Indeed, due to the peculiar algorithm that handles the rotation of the bitmap milieu, the solution begins to fall apart the more the view is being tilted. The way the backdrop is dealt with is a rather odd one as the algorithm doesn’t actually rotate the bitmap at all, but rather skews it quite crudely. The backdrop is clearly divided vertically into 10 pixels wide strips which are then moved individually along the y-axis in order to create an appearance of rotation. And when the screen tips over a certain point, the backdrop vanishes altogether.

One can only speculate the reason for such a bizarre algorithm. Perhaps it was genuinely best what the developer could come up with given the hardware limitations at the time. Or they just didn’t know how to code a proper algorithm for bitmap rotation within the time frame they had. In any case, the developer had to make a call to either include the inconsistent and unstable solution into the game, or simply leave the whole feature out.

Since the backdrop performs most of the time reasonable well, I believe the pros ultimately outweighed the cons. However, it’s quite obvious that the developer wasn’t particularly proud of the solution, as the horizon indeed disappears, I would argue, by design, when it really starts to disintegrate.

Another more recent instance of a compromise that comes across quite noticeably is the Gran Turismo 5’s (2010) particle system that, for some reason, gets exceedingly blocky when viewed from certain angles. Frankly, I’m not completely sure what’s going on there since other games with similar particle effects chiefly don’t do that. However, I’m positive there’s some valid trade-off involved considering the super-ambitious developer, Polyphony Digital. Perhaps the particle system was put in place to future-proof the graphics engine for the next generation of hardware, since the smoke and dust perform beautifully in the Photo Mode.

As said, the above two cases are instances of compromises evident to the spectator simply by experiencing the product as is. To recognize, then, the second form of compromise requires indeed specific information of the production process itself and the original vision, dreams and hopes of the developer.

One example of such is the production of Alan Wake (2010) that initially was very much hyped for its supposed open-world structure. The end result, however, was a purely linear experience which made the game seem like a compromise, even if true, to those who had followed the production from the outset. But people without such knowledge saw Alan Wake merely as a kick-ass action thriller, which it was.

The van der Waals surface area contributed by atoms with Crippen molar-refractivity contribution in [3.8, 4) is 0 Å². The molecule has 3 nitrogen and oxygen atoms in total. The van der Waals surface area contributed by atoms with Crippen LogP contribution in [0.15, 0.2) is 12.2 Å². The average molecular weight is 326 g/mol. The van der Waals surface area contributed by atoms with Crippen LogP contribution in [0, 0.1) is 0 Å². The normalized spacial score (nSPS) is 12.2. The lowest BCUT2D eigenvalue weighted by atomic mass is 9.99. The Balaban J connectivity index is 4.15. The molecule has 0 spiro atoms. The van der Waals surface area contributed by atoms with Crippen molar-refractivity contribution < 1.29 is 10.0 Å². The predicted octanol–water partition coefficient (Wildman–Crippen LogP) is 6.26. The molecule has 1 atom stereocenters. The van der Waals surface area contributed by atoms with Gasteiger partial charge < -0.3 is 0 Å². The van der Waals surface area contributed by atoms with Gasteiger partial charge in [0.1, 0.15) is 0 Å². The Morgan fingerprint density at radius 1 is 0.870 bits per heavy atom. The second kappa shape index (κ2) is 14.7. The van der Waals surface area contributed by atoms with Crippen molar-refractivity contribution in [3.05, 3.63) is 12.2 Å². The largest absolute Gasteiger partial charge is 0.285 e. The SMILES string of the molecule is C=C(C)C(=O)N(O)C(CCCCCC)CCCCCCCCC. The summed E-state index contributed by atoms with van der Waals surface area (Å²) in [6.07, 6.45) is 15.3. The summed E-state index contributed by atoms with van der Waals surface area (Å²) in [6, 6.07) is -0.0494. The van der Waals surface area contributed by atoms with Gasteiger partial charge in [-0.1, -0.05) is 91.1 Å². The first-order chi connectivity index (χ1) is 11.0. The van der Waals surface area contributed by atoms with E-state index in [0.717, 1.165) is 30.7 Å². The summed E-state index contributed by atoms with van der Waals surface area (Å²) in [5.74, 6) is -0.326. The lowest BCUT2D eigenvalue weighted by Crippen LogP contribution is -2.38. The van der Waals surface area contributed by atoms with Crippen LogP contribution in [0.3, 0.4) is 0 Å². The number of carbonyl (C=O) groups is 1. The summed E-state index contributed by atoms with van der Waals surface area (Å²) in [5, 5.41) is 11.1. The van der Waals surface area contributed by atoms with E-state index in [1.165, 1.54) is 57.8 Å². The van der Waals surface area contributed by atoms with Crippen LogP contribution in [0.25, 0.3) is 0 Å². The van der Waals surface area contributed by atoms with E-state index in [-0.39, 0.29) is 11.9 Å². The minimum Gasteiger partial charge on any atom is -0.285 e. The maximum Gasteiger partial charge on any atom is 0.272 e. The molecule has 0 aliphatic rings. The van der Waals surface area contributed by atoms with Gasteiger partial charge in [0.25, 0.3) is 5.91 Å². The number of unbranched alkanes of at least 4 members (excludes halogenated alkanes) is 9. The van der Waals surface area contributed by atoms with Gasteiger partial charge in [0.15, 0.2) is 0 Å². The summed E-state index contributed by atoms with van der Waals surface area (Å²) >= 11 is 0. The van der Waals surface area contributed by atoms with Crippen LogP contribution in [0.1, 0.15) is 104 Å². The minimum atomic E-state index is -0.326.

In the end, compromises are what actually get things done. In fact, one could argue that the whole concept of design is at its core about dealing with compromises and trade-offs. More than anything, though, the art of compromise is to be able to step back and evaluate the big picture, to see the forest for the trees, and then doing the right thing for the product as a whole and everyone involved.

Watch, Don’t Touch

May 20, 2011

It’s rather safe to say that video games are a visual medium first and foremost. It shouldn’t come as a surprise that I consider myself substantially a visual person, as well. In fact, so much so that I find it sometimes frustrating to, say, watch a movie, as my concentration gears constantly towards the mere visuals of the film on the expense of the story, motives, and characters. Consequently, I don’t have a problem to go see a movie with a razor thin plot, as long as the visual department delivers.

Besides being significantly visual entities, video games are, by definition, a highly interactive medium, too, and to be able to give justice for video games is to play one. While video games are primarily meant to be played with, I for one have always found also pleasure in just watching someone else to play, or a game to play by itself, like in arcades.

The reason for this may stem from the period in my early childhood (long before the Internet era) when my prime source of novel video game experiences was my big brother, who understandably wasn’t all that excited about me continuously hanging out in his room, let alone playing with his computer. So, when I did was allowed to stay and observe from aside him playing, the moments were pure luxury to me. And I can’t count the number of times when I was blown away by some new game, sitting in a chair, trying to contain my excitement.

I believe this was a phase in my life when I learned, not to play with, but to watch video games, due to the limited access to them. There was like a force field between the games and me, which must have made them even more mysterious and intriguing to me. Later on, when I bought a gaming system of my own and started to follow the industry by myself, at least part of the magic was irreversibly lost. The force field was gone so now I could squeeze every bit out of the games I had in my possession, making them efficiently more mundane and less exciting in the process (which resonates with something I wrote earlier).